How to Speak French Like a Local: School French vs. Real French


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Eiffel Tower Paris

Did you learn to speak French in school? Have you been taking online courses or doing Duolingo? All of that is great preparation for any trip to Paris. The locals definitely appreciate when foreigners make the effort to speak their language, but attempt any conversation further than ordering dinner or asking for directions and you might find yourself thinking, “It sounds like the French phrase I learned… almost!”

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How to Speak French Like a Local

One of the biggest difficulties with learning French is the difference between spoken and written French. You’ll usually learn how to say the phrases you learn in written French in a class or on an app, but the way the French speak is generally not like that. We’ve rounded up the colloquial way to say certain words and phrases that will help you speak French like a local- or at least give you a better understanding of what they’re saying. (Check out these essential French phrases to know.)

This is all, of course, in terms of informal spoken French and not formal situations nor written French, and you can still say the original words or phrases, as they’re not incorrect. But if you want to sound more like a native, here are some things to say to speak French like a local, rather than what you learned in French class.

Rue Cler Cafe paris

What you learned: Je voudrais un café s’il vous plaît

What they say: Je veux/vais prendre un café s’il vous plaît

Both of these phrases mean “I’d like/I’ll have a coffee, please.” While the former isn’t incorrect, the conditional form of vouloir is rarely used in everyday conversation, and to be honest, it’s much easier to pronounce “je veux” or “je vais“. The only people you’ll hear using “voudrais” these days are foreigners eager to put their high school/college/Duolingo French to good use.

What you learned: Je suis/Je m’appelle [name]

What they say: Moi, c’est [name]

While you can say “Je m’appelle [your name]” when meeting someone, the more colloquial way to do it is simply to say “Moi, c’est [name]”. The direct translation would make you think that it’s a ridiculous way to present yourself: it means “Me, it’s [name]”, but it’s become a much more common way of introducing yourself at a party or informal gathering.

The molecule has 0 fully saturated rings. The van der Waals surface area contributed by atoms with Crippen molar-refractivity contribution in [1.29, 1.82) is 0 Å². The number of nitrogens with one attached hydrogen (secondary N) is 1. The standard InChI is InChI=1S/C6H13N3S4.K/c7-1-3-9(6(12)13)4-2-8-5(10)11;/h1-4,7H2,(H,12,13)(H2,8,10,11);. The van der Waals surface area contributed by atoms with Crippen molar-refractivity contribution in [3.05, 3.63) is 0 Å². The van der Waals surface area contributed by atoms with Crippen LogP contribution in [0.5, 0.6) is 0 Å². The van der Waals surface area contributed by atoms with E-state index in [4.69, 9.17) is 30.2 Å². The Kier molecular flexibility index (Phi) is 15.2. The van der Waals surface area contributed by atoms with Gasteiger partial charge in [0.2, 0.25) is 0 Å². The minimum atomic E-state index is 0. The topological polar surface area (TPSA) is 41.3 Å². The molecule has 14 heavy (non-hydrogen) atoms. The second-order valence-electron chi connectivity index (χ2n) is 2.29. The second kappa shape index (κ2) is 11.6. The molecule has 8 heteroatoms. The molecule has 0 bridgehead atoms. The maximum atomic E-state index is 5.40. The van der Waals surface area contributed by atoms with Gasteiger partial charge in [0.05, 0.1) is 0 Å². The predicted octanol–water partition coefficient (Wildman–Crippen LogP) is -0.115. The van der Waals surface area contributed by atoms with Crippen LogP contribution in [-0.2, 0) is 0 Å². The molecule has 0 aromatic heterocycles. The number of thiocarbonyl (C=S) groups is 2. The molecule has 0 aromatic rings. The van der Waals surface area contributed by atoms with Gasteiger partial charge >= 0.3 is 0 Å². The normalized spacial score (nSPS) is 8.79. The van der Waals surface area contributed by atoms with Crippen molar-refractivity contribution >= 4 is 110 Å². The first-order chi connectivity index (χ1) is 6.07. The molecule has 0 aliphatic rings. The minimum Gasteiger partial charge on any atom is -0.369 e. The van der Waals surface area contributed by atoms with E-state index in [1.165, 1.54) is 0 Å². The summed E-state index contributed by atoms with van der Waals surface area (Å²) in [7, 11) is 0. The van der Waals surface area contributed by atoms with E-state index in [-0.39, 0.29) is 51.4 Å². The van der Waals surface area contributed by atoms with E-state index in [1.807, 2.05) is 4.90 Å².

What you learned: Je ne sais pas

What they say: Je sais pas

In general, in everyday spoken French, the “ne” part of any negation isn’t obligatory to use. Here, you’re saying “I don’t know”, but leaving out the ne makes it sound much more colloquial, and what you would hear any given French person say on the street. This applies to most other negatory phrases: je ne pense pas becomes je pense pas (meaning “I don’t know); je n’en veux pas becomes j’en veux pas (meaning “I don’t want it”). In proper written French, the ne is definitely obligatory, so be sure you’re only using this while speaking.

Place Dauphine Paris Kids Playing

What you learned: Femme, louche, fête

What they say: Meuf, chelou, teuf

If you haven’t heard of the French argot verlan, get ready to be even more confused by the language. Verlan was created by inverting the syllables in words, and dates back to the 1700s, but was popularized in modern French culture by Renaud’s song Laisse béton (the verlanized version of Laisse tomber, which means “Let it go/Forget about it”). As a result, many of the words used by French people today are verlan.

Instead of calling a woman a femme, people will say meuf (fe+mme = me+f = meuf). Instead of saying something is louche (meaning fishy or suspect), you’d say it’s chelou (lou+che = che+lou = chelou). Instead of saying you’re going to a fête (party) on Friday night, you’d say you’re going to a teuf (fe+te = te+f = teuf).

Yes, it’s a bit relou (the verlan of lourd, which literally means “heavy” but translates to more like “it sucks”), but it’s so commonly used these days that it’s helpful to know the root word so you can follow the conversation. Comedian Paul Taylor has a very funny standup bit about the verlan– you can watch it here.

Paris Cafe Sign

What you learned: Qu’est-ce que tu penses ? / Que penses-tu ?

What they say: Tu penses quoi ?

When asking a question such as this one (“What do you think?), you’ll find that in colloquial spoken French, most people choose to simply use the same order as they would for a statement. Rather than inversing the subject and verb, or using the longer “qu’est-ce que” (which literally translates to “what is that which”), they keep it simple. This also applies to sentences like asking what one wants to drink/eat- “tu veux quoi ?” (“What do you want?”) or where they’re going- “tu vas où ?” (“Where are you going?”).

Montmartre Stairs Paris

What you learned: Je n’ai pas envie d’y aller

What they say: J’ai la flemme

If you’re a fan of Belgian singer Angèle, chances are you’ve heard the latter phrase before. The former, meaning literally “I don’t want to go [there]”, is still a perfectly acceptable choice of words. But if the reason you don’t want to go is because you’re tired or you don’t feel like socializing or you just can’t be bothered, saying “J’ai la flemme” is an even better way to get your point across. Of course, it’s probably not the best thing to say directly to the person you’re supposed to go out with, so save it for complaining to your coworkers or other friends that you’re not in the mood to do it.

Are you ready to practice your French in Paris? Give our reservation team a call at 1-888-520-2087 from the USA or email [email protected].

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